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    I agree completely. The "well-rounded" courses students typically have to take where I go teach a lot of things you can use in daily life... except that they're courses that people are suppose to have taken in high school. I think it's the fact that high schools and universities are dumbing down their educations typically that is creating such a problem. At my university, if you did well in high school and learned what you were suppose to learn, the general education courses are meaningless essentially because you already know them. It really is a disappointment because whenever I chose to venture out into another department to take a fun course to learn something not science related, I was disappointed at how elementary the course was (to the point I slept through almost every class and set test score highs). I think high schools need to stop being daycares and allow universities to stop wasting students times by forcing useless courses down everyone's throats simply because high schools failed at their job.
     
  8. Apr 9, 2009 #7
    Before studying anything else, everybody should be forced to have a middle-college level in mathematics. That would deeply deeply change the world.
     
  9. Apr 9, 2009 #8
    MissSilvy:
    I'd just tell them about the amount of money you've already made through your writing... Just say "Well, I've already done the writing thing... one year I received $XXXXX for my work.... then I found out that as an engineer, I could make three times that, and if I want, I can continue to write in my free time!" (You don't have to let them know your royalties were actually scholarship monies.)

    this was me... I was always top in all my liberal arts classes in college, so I was never ragged on.
     
  10. Apr 9, 2009 #9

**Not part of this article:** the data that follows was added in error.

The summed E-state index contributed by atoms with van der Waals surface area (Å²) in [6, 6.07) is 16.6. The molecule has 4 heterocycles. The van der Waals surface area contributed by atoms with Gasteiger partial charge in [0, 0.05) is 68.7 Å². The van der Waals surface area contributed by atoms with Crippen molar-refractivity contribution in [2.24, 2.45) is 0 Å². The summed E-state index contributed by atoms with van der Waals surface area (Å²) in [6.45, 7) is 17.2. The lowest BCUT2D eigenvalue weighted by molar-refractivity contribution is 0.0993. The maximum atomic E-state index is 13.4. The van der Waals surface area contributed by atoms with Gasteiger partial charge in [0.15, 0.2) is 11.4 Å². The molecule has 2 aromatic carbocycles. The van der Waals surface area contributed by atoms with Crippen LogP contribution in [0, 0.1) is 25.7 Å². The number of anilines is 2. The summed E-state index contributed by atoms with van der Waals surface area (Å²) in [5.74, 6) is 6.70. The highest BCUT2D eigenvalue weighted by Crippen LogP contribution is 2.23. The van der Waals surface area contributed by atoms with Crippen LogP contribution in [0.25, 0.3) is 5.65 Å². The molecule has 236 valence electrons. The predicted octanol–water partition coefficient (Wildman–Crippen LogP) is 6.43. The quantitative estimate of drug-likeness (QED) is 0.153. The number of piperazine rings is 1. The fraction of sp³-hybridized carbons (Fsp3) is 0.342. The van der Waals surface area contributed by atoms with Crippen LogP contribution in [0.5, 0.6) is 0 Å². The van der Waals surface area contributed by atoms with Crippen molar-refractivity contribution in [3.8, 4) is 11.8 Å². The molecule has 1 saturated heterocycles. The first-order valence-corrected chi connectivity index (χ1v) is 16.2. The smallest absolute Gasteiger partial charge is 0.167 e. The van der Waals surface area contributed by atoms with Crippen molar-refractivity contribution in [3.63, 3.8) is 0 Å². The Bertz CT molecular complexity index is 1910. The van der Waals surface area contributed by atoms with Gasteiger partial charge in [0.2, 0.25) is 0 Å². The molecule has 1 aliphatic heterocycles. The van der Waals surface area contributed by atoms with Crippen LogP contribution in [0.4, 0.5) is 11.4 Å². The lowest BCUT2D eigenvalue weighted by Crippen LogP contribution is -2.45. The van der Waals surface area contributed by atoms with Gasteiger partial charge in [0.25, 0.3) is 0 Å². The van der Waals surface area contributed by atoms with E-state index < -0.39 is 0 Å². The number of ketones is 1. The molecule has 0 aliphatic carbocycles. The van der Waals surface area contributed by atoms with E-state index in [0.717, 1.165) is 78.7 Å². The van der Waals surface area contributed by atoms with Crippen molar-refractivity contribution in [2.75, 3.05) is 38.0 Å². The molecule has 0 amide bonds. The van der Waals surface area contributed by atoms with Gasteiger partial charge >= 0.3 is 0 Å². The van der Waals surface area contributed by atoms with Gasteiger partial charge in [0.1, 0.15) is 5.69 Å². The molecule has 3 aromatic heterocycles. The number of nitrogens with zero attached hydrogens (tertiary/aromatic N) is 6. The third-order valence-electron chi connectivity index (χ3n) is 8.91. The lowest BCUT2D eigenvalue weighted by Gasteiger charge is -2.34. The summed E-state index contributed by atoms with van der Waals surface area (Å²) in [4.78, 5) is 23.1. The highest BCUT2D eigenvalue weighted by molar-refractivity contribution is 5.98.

Astronuc

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    This is my view as well. Of course, language courses should be more advanced, and I don't understand why one couldn't do advanced language course in mathematics, physics or engineering/applied science, although one could if one traveled abroad (from the US).
     
  11. Apr 9, 2009 #10

    Ben Niehoff

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    On the other hand, I've also seen plenty of engineers and science types who can't write anything worth a damn. I know because I've been on group projects with them that involved a report at the end, and their parts were scarcely grammatical, let alone readable and logically organized.

    So I do think that some of these things should be required. However, to force people to repeat things they did in highschool is rather silly. Luckily, most liberal arts courses don't actually have prerequisites, in a meaningful sense (except for foreign languages), so you should be able to jump into whatever course sounds interesting.

    I think everyone should have experience in a few of these:

    Creative writing
    Literature
    Theatre
    Philosophy
    Music
    Foreign language
    History
    Art

    and also experience in a few of these:

    Logic
    Mathematics
    Physics
    Chemistry
    Biology
    Geology
    Anatomy
    Astronomy

    Most people should be exposed to this stuff in highschool, but I think it makes sense to require it at a higher level in university. I also think no-one should be allowed to graduate who cannot both:

    1. Write an essay in a concise, organized way, and

    2. Make a logical argument for some concrete position.
     
  12. Apr 9, 2009 #11
    People should learn things they are interested in and what they consider to be important.

    If an engineer don't consider communicating thoughts as important and chooses not to learn them, he wouldn't get much success in his career. He can work on his own if he thinks that he should. Simple as that. No need to tell people what's good for them.
     
  13. Apr 9, 2009 #12
    I disagree that University should be a time only for specialization.

    If you look at mot curricula, they are comprised of around 120 hours. Personally, I feel that a 90-30 split between depth and breadth is reasonable. How many places require 30 hours of gen. ed. courses anyway? For a science major, the list could include:

    6 hrs of composition
    6 hrs of hrs of literature
    3 hrs of philosophy
    3 hrs of fine arts
    6 hrs of social science
    6 hrs of history

    Of course, the "gen. ed." requirement to have: